This is my review of Jackson Galaxy’s book Total Cat Mojo. I admire the man. He has a very profound understanding of cat behavior through years of problem solving for clients. He has even developed his own idiosyncratic language to describe and explain it. That’s the first problem, I think. His language is interesting but it is perhaps unwise to use language which gets in the way of clarity.
The book has another problem. I have a feeling that he discussed with his collaborators the concept behind the book and was drawn away from his personal preferences. There are a myriad ways to explain cat behavior and how to look after a domestic cat in a book and I think he chose the wrong way – for him.
Lacks clarity and is soggy and opaque
The book should have been about half the length and it should have been written exclusively by Galaxy. I think he could have cut out some of the Galaxy cat language. It should have been more straightforward and less technical while retaining the nuances and depth of information. It is about explaining with clarity. And the history of domestic cats and other ancillary information could (should) have been left out. It is out of place. It was an attempt to make the book more of a manual but that is not Galaxy’s style.
I don’t think working with Mikel Delgado PhD improved the book. Actually, it made it worse. This is not to criticise Mikel Delgado PhD who clearly is very wise and knowledgeable. I just think the extra bits detract from the book; less would have been more.
I’ll be blunt, the collaboration between Delgado and Galaxy is a failure. She is far too cerebral. She writes scientific studies which are massively engineered technical documents. Her contribution clutters the book and makes it less focused, which is already tricky to read because of Galaxy’s idiosyncratic way of explaining things.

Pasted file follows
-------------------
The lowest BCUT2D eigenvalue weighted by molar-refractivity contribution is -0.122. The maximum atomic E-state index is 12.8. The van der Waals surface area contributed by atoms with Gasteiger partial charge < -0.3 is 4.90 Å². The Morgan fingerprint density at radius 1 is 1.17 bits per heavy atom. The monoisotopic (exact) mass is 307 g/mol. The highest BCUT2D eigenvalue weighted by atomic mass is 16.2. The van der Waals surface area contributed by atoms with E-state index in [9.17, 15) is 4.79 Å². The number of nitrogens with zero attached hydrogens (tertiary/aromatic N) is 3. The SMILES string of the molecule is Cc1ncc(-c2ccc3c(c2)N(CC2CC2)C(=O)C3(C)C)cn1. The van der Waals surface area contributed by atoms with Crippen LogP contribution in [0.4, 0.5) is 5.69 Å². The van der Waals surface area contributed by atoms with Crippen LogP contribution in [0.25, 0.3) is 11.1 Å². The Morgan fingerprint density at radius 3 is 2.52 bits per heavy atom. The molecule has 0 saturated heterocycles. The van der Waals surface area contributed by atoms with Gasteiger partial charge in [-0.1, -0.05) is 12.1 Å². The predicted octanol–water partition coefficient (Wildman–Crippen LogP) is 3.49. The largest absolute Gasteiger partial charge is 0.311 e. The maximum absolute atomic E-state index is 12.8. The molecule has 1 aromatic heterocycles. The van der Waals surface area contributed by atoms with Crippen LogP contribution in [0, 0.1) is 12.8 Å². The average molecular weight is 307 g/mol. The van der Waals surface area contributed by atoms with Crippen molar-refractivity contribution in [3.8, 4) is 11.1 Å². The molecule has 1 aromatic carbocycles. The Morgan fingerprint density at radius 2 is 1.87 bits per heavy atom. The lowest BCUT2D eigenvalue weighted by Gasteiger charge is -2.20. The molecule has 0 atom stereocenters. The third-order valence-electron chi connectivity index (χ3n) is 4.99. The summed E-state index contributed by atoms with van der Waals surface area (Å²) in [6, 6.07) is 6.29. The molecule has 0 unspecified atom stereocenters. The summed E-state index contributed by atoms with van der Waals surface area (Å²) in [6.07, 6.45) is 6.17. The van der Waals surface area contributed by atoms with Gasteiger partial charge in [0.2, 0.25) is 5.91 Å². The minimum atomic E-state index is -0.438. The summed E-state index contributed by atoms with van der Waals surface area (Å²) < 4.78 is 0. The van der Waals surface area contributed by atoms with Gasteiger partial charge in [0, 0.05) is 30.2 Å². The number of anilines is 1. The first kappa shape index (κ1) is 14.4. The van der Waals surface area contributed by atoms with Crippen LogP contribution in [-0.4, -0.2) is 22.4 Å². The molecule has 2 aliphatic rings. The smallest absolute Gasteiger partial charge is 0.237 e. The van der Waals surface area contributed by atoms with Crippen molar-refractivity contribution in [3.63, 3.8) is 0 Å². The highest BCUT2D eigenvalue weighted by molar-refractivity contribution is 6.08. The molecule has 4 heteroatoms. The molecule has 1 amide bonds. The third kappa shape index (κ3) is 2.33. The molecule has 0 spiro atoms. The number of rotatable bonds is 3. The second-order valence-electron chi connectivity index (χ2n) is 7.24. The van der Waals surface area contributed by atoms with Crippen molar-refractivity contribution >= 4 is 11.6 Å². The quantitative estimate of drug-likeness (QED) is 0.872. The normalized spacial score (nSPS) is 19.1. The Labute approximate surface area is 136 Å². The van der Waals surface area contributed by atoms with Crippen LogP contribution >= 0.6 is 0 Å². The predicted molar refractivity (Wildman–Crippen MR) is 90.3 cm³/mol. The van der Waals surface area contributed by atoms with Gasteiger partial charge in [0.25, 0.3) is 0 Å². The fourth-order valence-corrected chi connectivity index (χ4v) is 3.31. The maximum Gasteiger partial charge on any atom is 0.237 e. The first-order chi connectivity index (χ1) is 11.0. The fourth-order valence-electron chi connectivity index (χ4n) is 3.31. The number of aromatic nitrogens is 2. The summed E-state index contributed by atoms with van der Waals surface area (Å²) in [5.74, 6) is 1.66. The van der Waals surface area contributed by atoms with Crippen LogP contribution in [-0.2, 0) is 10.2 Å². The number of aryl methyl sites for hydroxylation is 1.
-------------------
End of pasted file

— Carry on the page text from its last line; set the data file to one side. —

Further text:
What it could have looked like
The kind of book I think he should have written would have been about 150 pages in length and more along the lines of Dr Desmond Morris’s Catwatching The Essential Guide To Feline Behavior which is probably the best book on cat behavior ever written despite being published 36 years ago (at 2023).
That book is much easier to read. In short, as mentioned, I believe Total Cat Mojo lacks clarity. It might have helped if there were a few pages at the beginning explaining his phrases such as, for example, the “raw cat” and “scent soakers”.
Average cat owner needs plain English
I have learned that it’s important to write in straightforward English when writing for cat owners. Authors about cat behavior need to speak to the lowest common denominator, the person who’s concerned about cat welfare but who lacks a good education.
I use the book as a reference sometimes but I am reluctant to open it for the above reasons. Although it is nice to know what Jackson thinks on cat behavior and problem solving.
The book has an index but I don’t think it works that well. This is because indexes work best with books that present hard facts in a concise way. This book isn’t well organised. A modern cat reference book which is well organised is Dr Bruce Fogle’s Complete Cat Care. Super clear. Clarity is everything.
These are my personal thoughts.
P.S. It might look as if I am deliberately criticising Mr Galaxy. I am not. These are my genuine thoughts and I am happy for people to disagree with me.
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